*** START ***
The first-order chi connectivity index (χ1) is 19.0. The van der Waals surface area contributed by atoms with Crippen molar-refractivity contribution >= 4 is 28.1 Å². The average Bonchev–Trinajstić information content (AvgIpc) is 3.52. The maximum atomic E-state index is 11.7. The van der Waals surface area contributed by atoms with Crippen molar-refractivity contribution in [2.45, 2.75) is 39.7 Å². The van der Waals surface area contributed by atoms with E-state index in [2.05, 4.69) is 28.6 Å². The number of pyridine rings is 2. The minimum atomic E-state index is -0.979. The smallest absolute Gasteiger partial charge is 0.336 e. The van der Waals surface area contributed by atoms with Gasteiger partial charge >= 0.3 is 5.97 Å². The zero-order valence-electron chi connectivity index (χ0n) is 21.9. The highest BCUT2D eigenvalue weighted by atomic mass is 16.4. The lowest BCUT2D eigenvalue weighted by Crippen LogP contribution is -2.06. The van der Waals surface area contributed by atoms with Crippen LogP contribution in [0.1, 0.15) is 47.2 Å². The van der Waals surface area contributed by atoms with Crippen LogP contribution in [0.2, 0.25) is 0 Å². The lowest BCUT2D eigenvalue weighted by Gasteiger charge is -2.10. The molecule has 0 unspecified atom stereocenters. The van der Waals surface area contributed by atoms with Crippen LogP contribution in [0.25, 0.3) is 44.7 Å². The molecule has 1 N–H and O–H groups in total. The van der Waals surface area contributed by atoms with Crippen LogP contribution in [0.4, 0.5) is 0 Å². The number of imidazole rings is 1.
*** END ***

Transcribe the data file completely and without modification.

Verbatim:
The first-order chi connectivity index (χ1) is 19.0. The van der Waals surface area contributed by atoms with Crippen molar-refractivity contribution >= 4 is 28.1 Å². The average Bonchev–Trinajstić information content (AvgIpc) is 3.52. The maximum atomic E-state index is 11.7. The van der Waals surface area contributed by atoms with Crippen molar-refractivity contribution in [2.45, 2.75) is 39.7 Å². The van der Waals surface area contributed by atoms with E-state index in [2.05, 4.69) is 28.6 Å². The number of pyridine rings is 2. The minimum atomic E-state index is -0.979. The smallest absolute Gasteiger partial charge is 0.336 e. The van der Waals surface area contributed by atoms with Gasteiger partial charge >= 0.3 is 5.97 Å². The zero-order valence-electron chi connectivity index (χ0n) is 21.9. The highest BCUT2D eigenvalue weighted by atomic mass is 16.4. The lowest BCUT2D eigenvalue weighted by Crippen LogP contribution is -2.06. The van der Waals surface area contributed by atoms with Crippen LogP contribution in [0.1, 0.15) is 47.2 Å². The van der Waals surface area contributed by atoms with Crippen LogP contribution in [0.2, 0.25) is 0 Å². The lowest BCUT2D eigenvalue weighted by Gasteiger charge is -2.10. The molecule has 0 unspecified atom stereocenters. The van der Waals surface area contributed by atoms with Crippen LogP contribution in [0.25, 0.3) is 44.7 Å². The molecule has 1 N–H and O–H groups in total. The van der Waals surface area contributed by atoms with Crippen LogP contribution in [0.4, 0.5) is 0 Å². The number of imidazole rings is 1.